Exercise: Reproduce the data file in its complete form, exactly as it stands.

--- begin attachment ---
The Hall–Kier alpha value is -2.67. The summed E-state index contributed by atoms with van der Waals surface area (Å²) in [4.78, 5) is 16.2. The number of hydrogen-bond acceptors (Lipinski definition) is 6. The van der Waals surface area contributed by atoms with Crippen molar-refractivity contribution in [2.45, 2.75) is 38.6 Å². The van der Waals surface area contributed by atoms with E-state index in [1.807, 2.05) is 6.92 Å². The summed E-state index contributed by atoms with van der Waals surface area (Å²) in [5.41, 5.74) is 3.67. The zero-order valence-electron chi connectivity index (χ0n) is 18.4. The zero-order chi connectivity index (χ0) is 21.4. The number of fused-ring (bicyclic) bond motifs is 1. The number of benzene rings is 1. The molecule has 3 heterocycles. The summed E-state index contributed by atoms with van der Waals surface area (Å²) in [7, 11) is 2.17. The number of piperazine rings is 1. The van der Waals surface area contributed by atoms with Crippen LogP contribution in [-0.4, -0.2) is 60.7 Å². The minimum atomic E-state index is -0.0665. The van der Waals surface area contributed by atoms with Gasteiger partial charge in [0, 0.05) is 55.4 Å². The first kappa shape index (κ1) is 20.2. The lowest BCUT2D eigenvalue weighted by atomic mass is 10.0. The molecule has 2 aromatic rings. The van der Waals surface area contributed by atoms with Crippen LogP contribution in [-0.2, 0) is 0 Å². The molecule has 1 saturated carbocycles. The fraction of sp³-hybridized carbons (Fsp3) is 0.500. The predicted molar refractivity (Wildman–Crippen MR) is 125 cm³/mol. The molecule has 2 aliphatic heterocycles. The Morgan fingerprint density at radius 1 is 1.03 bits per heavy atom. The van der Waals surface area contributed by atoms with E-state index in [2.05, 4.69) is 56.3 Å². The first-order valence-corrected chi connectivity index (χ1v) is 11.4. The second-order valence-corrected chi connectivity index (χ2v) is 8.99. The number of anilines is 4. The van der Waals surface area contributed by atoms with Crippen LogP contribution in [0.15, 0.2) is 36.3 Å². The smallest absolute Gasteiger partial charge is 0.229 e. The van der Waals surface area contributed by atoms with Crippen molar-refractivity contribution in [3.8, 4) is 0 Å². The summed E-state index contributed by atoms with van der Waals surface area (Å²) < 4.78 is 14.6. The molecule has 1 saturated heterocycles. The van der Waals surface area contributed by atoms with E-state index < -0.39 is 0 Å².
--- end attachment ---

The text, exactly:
The Hall–Kier alpha value is -2.67. The summed E-state index contributed by atoms with van der Waals surface area (Å²) in [4.78, 5) is 16.2. The number of hydrogen-bond acceptors (Lipinski definition) is 6. The van der Waals surface area contributed by atoms with Crippen molar-refractivity contribution in [2.45, 2.75) is 38.6 Å². The van der Waals surface area contributed by atoms with E-state index in [1.807, 2.05) is 6.92 Å². The summed E-state index contributed by atoms with van der Waals surface area (Å²) in [5.41, 5.74) is 3.67. The zero-order valence-electron chi connectivity index (χ0n) is 18.4. The zero-order chi connectivity index (χ0) is 21.4. The number of fused-ring (bicyclic) bond motifs is 1. The number of benzene rings is 1. The molecule has 3 heterocycles. The summed E-state index contributed by atoms with van der Waals surface area (Å²) in [7, 11) is 2.17. The number of piperazine rings is 1. The van der Waals surface area contributed by atoms with Crippen LogP contribution in [-0.4, -0.2) is 60.7 Å². The minimum atomic E-state index is -0.0665. The van der Waals surface area contributed by atoms with Gasteiger partial charge in [0, 0.05) is 55.4 Å². The first kappa shape index (κ1) is 20.2. The lowest BCUT2D eigenvalue weighted by atomic mass is 10.0. The molecule has 2 aromatic rings. The van der Waals surface area contributed by atoms with Crippen LogP contribution in [-0.2, 0) is 0 Å². The molecule has 1 saturated carbocycles. The fraction of sp³-hybridized carbons (Fsp3) is 0.500. The predicted molar refractivity (Wildman–Crippen MR) is 125 cm³/mol. The molecule has 2 aliphatic heterocycles. The Morgan fingerprint density at radius 1 is 1.03 bits per heavy atom. The van der Waals surface area contributed by atoms with E-state index in [2.05, 4.69) is 56.3 Å². The first-order valence-corrected chi connectivity index (χ1v) is 11.4. The second-order valence-corrected chi connectivity index (χ2v) is 8.99. The number of anilines is 4. The van der Waals surface area contributed by atoms with Crippen LogP contribution in [0.15, 0.2) is 36.3 Å². The smallest absolute Gasteiger partial charge is 0.229 e. The van der Waals surface area contributed by atoms with Crippen molar-refractivity contribution in [3.8, 4) is 0 Å². The summed E-state index contributed by atoms with van der Waals surface area (Å²) < 4.78 is 14.6. The molecule has 1 saturated heterocycles. The van der Waals surface area contributed by atoms with E-state index < -0.39 is 0 Å².